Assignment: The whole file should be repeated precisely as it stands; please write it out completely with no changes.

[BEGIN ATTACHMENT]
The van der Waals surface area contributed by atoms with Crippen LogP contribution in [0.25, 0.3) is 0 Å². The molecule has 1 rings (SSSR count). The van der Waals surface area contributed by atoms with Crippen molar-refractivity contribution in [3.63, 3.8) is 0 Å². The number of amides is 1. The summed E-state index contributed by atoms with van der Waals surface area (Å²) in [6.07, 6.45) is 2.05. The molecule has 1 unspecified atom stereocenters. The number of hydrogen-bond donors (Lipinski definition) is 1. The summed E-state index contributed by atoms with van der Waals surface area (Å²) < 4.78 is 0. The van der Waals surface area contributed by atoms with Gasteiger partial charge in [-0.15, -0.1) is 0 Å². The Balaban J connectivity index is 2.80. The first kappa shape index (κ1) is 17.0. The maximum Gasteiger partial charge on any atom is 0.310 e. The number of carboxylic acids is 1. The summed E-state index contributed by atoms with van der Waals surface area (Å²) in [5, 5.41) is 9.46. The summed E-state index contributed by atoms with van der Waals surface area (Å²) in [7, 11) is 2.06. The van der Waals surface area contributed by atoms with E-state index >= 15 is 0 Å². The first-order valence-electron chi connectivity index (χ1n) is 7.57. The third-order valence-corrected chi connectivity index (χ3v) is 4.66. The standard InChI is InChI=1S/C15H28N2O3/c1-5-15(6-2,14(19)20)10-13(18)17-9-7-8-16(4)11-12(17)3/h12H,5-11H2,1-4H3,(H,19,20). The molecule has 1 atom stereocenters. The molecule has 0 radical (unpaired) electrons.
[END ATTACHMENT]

The van der Waals surface area contributed by atoms with Crippen LogP contribution in [0.25, 0.3) is 0 Å². The molecule has 1 rings (SSSR count). The van der Waals surface area contributed by atoms with Crippen molar-refractivity contribution in [3.63, 3.8) is 0 Å². The number of amides is 1. The summed E-state index contributed by atoms with van der Waals surface area (Å²) in [6.07, 6.45) is 2.05. The molecule has 1 unspecified atom stereocenters. The number of hydrogen-bond donors (Lipinski definition) is 1. The summed E-state index contributed by atoms with van der Waals surface area (Å²) < 4.78 is 0. The van der Waals surface area contributed by atoms with Gasteiger partial charge in [-0.15, -0.1) is 0 Å². The Balaban J connectivity index is 2.80. The first kappa shape index (κ1) is 17.0. The maximum Gasteiger partial charge on any atom is 0.310 e. The number of carboxylic acids is 1. The summed E-state index contributed by atoms with van der Waals surface area (Å²) in [5, 5.41) is 9.46. The summed E-state index contributed by atoms with van der Waals surface area (Å²) in [7, 11) is 2.06. The van der Waals surface area contributed by atoms with E-state index >= 15 is 0 Å². The first-order valence-electron chi connectivity index (χ1n) is 7.57. The third-order valence-corrected chi connectivity index (χ3v) is 4.66. The standard InChI is InChI=1S/C15H28N2O3/c1-5-15(6-2,14(19)20)10-13(18)17-9-7-8-16(4)11-12(17)3/h12H,5-11H2,1-4H3,(H,19,20). The molecule has 1 atom stereocenters. The molecule has 0 radical (unpaired) electrons.